The special region of Yogyakarta often known as Yogya, Yoja or even Jogja, is located in the island of Java, Indonesia. Unlike Bali, Jogya is more traditionally Muslim, with a minority identifying as Christian and Hindu.
Yogyakarta is a busy sprawling city with lots of narrow picturesque side streets in a maze-like formation, that makes navigation confusing at times but also exciting.
Many people will say that Yogya is not a city to fall in love with, but I did… I truly fell in love with this city to the point I have returned again. If you have been reading my posts about Indonesia I was quite disappointed with most of the places.
For the first time on my adventure around Indonesia, I didn’t feel like everyone had an agenda, I liked the vibe of the city, its people, and authenticity.
Yogyakarta also has an excellent location whatever direction you go. The Merapi mount at the North, isolated beaches at the South, The Heritage site of Prambanan at the East and the ancient Buddhist temple – Borobudur at the west to where you can go using public buses.
Jogya is the centre of many art forms including traditional dances, batik, ballet, drama, music, poetry, puppet shows, and cuisine.
Yogyakarta is the beating heart of the Javanese culture. The city pulsates with creative energy, where artists from all over Indonesia come to join the community, making this city a feast for the eyes.
Street art is just another way of expression, and finding the best street art is just one of the things you can do in Yogyakarta. Jogya is a colourful, creative city full of surprises. There always seems to be something going on.
There are few better places to visit than the local markets in order to gain a sense of a country, its customs and culture than amongst the stalls and the people.
Most markets you will encounter are packed with people, are hot and sticky, have colourful foods and gods on offer, some are located in narrow alleyways full of the sounds and smells of a country waiting to be explored.
Whichever you choose, make sure you’re there early as most stalls close after 11 am.
There are food stalls in every corner, and vegan and vegetarian food is abundant in Yogyakarta. Tofu and tempeh are super common and dairy, on the other hand, is rarely used in cooking.
The busiest area is on the north end of JI Malioboro where you will find dozens of street food vendors during the evening.
Look for nasi goreng (fried rice), gado gado (vegetable salad with peanut sauce), lotek (similar to gado gado), gudgeon (jackfruit curry), nasi Langgi (coconut rice with temple), tahu and tempe sate (tofu and tempeh on skewers) and pecel (mixed veg salad with bean sprouts and peanut sauce).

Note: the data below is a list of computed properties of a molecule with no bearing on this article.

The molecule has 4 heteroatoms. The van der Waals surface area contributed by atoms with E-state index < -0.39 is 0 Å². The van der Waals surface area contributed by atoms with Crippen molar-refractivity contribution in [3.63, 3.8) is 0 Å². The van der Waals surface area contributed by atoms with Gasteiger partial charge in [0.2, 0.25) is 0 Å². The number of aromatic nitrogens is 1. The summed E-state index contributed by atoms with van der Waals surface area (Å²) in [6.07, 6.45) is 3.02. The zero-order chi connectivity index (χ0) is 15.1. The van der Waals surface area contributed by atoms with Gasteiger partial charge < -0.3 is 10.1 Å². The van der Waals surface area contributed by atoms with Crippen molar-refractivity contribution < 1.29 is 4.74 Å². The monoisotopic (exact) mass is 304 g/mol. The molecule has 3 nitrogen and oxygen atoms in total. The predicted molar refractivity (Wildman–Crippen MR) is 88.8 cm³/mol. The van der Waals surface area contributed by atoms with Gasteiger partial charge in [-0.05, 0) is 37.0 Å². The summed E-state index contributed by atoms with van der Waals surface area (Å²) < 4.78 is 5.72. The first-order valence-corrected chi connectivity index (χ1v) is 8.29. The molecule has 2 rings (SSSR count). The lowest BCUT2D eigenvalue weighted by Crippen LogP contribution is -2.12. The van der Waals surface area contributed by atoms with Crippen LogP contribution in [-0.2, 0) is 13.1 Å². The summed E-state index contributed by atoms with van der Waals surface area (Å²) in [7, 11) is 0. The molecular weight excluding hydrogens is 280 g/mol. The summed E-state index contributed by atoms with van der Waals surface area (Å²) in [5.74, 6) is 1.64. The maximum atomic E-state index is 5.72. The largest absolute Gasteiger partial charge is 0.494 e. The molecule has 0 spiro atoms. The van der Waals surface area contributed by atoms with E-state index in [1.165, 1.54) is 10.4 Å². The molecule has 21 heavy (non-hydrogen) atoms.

Becaks (cycle rickshaws) are used for public transportation in Yogyakarta. Around the Palace Quarter after the sun has set the streets are filled with a selection of illuminated vehicles decorated with everything from Hello Kitty to Pokemons.
Batik is an ancient waxing and dying process, very popular in Indonesia. In fact, it is here, on the island of Java that the finest batik in the world is produced.
Jogja being the Javanese cultural hub, is a great place to witness the process of batik first-hand.
Some batik workshops give free tours of the batik process. But please do some research and be aware of all the scams directed at tourists.
I’ve visited Yogyakarta twice and spent some considerable time there, and I can’t recommend it enough, I really loved it..
Have you been to Java or Yogyakarta? Let me know your thoughts..
photography – all rights reserved – Ana Rocha
10 thoughts on “Yogyakarta a special place”
Olá Ana !
Obrigada pelo teu artigo, gostei muito.
Vou viajar em breve para Java através de Jakarta. 3 dias e Yogy é suficiente para ir aos dois templos e andar a descobrir a cidade ?
Queria te perguntar, se foste aos Monte Bromo o e Ijgen com tour ou se foste sozinha como chegaste lá? Estou indecisa se arrisco a ver tour só quando estiver em Yogy ou desenrasco me a ir sozinha de transportes mas não sei se é possível! Ou se marco antecipadamente pela internet !
Se foste, onde arranjaste máscara de gás ??
Muito Obrigada !!
Ola Tania 🙂
3 dias é apertado mas dá.. Podes fazer os dois templos num dia e ir de transportes públicos (https://cookthebeans.com/prambanan-and-borobudur-how-to-visit-both-without-a-tour/)
Eu fui ao Bromo e ao Ijen sem tour, é fácil e seguro, mas se quiseres ir com tour possivelmente arranjas um melhor preço quando estiveres em Java do que com antecedência pela internet.
Eu adorei o Bromo mas se fosse agora passava o Ijen, na altura apanhei muito vento e o cheiro dos fumos era insuportável.. a mascara aluguei no local onde estava alojada em Bondowoso.
Se quiseres manda-se um email (email@example.com) ou contacta-me pelo facebook que podemos falar de forma mais fácil 😉
Ijen – https://cookthebeans.com/hiking-to-the-heart-of-the-ijen-crater-chasing-the-blue-flames-without-a-tour/
Bromo – https://cookthebeans.com/mount-bromo-for-free-without-a-tour/
really nice reading, thanks for sharing
What a nice place! There is a picture with a lady facing something that look like two gongs which are not i know lol but as soon as i saw that i just want them to be gongs and sit between them and get a gong bath! It would probably be very effective in such close proximity lol
Very nice 🙂
Totally agree! I loved Yogyakarta, particularly Borobodur. Loads of nice places to eat and hang out and very friendly.
Borobudur was also my favourite temple 😉
Love the photos and your article reminded me of when I visited back in 1998.
I think the street art is a new thing as never saw any back then.
I think Java, especially around Jakarta has (used to anyway) the best peanut satay I’ve ever ever tried anywhere – it’s deliciously divine!
one of the best ones I have tried as well 🙂